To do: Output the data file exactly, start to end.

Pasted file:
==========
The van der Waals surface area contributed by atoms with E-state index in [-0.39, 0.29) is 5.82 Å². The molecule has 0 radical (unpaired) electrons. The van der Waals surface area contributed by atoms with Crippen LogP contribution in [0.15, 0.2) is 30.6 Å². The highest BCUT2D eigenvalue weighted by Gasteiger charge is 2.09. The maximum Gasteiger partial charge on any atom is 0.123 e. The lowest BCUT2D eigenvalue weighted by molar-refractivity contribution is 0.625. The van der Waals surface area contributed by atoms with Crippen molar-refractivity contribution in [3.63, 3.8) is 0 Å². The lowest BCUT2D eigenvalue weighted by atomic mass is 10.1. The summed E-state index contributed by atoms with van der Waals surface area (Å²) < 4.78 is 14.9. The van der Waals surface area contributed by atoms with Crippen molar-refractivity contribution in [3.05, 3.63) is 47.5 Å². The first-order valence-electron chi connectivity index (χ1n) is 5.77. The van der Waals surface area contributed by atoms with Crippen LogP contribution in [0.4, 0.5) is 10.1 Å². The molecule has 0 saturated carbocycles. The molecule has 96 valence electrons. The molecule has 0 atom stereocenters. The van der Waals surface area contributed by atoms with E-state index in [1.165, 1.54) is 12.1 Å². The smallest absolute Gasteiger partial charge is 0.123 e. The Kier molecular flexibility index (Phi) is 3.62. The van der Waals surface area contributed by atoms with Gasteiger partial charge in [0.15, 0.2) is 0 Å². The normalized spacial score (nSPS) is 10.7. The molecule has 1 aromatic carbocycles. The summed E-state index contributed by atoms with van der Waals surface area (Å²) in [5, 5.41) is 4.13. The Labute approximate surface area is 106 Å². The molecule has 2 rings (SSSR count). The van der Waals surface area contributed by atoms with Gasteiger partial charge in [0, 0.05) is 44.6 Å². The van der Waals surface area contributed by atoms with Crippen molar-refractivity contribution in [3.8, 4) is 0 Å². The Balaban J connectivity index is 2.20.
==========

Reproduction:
The van der Waals surface area contributed by atoms with E-state index in [-0.39, 0.29) is 5.82 Å². The molecule has 0 radical (unpaired) electrons. The van der Waals surface area contributed by atoms with Crippen LogP contribution in [0.15, 0.2) is 30.6 Å². The highest BCUT2D eigenvalue weighted by Gasteiger charge is 2.09. The maximum Gasteiger partial charge on any atom is 0.123 e. The lowest BCUT2D eigenvalue weighted by molar-refractivity contribution is 0.625. The van der Waals surface area contributed by atoms with Crippen molar-refractivity contribution in [3.63, 3.8) is 0 Å². The lowest BCUT2D eigenvalue weighted by atomic mass is 10.1. The summed E-state index contributed by atoms with van der Waals surface area (Å²) < 4.78 is 14.9. The van der Waals surface area contributed by atoms with Crippen molar-refractivity contribution in [3.05, 3.63) is 47.5 Å². The first-order valence-electron chi connectivity index (χ1n) is 5.77. The van der Waals surface area contributed by atoms with Crippen LogP contribution in [0.4, 0.5) is 10.1 Å². The molecule has 0 saturated carbocycles. The molecule has 96 valence electrons. The molecule has 0 atom stereocenters. The van der Waals surface area contributed by atoms with E-state index in [1.165, 1.54) is 12.1 Å². The smallest absolute Gasteiger partial charge is 0.123 e. The Kier molecular flexibility index (Phi) is 3.62. The van der Waals surface area contributed by atoms with Gasteiger partial charge in [0.15, 0.2) is 0 Å². The normalized spacial score (nSPS) is 10.7. The molecule has 1 aromatic carbocycles. The summed E-state index contributed by atoms with van der Waals surface area (Å²) in [5, 5.41) is 4.13. The Labute approximate surface area is 106 Å². The molecule has 2 rings (SSSR count). The van der Waals surface area contributed by atoms with Gasteiger partial charge in [0, 0.05) is 44.6 Å². The van der Waals surface area contributed by atoms with Crippen molar-refractivity contribution in [3.8, 4) is 0 Å². The Balaban J connectivity index is 2.20.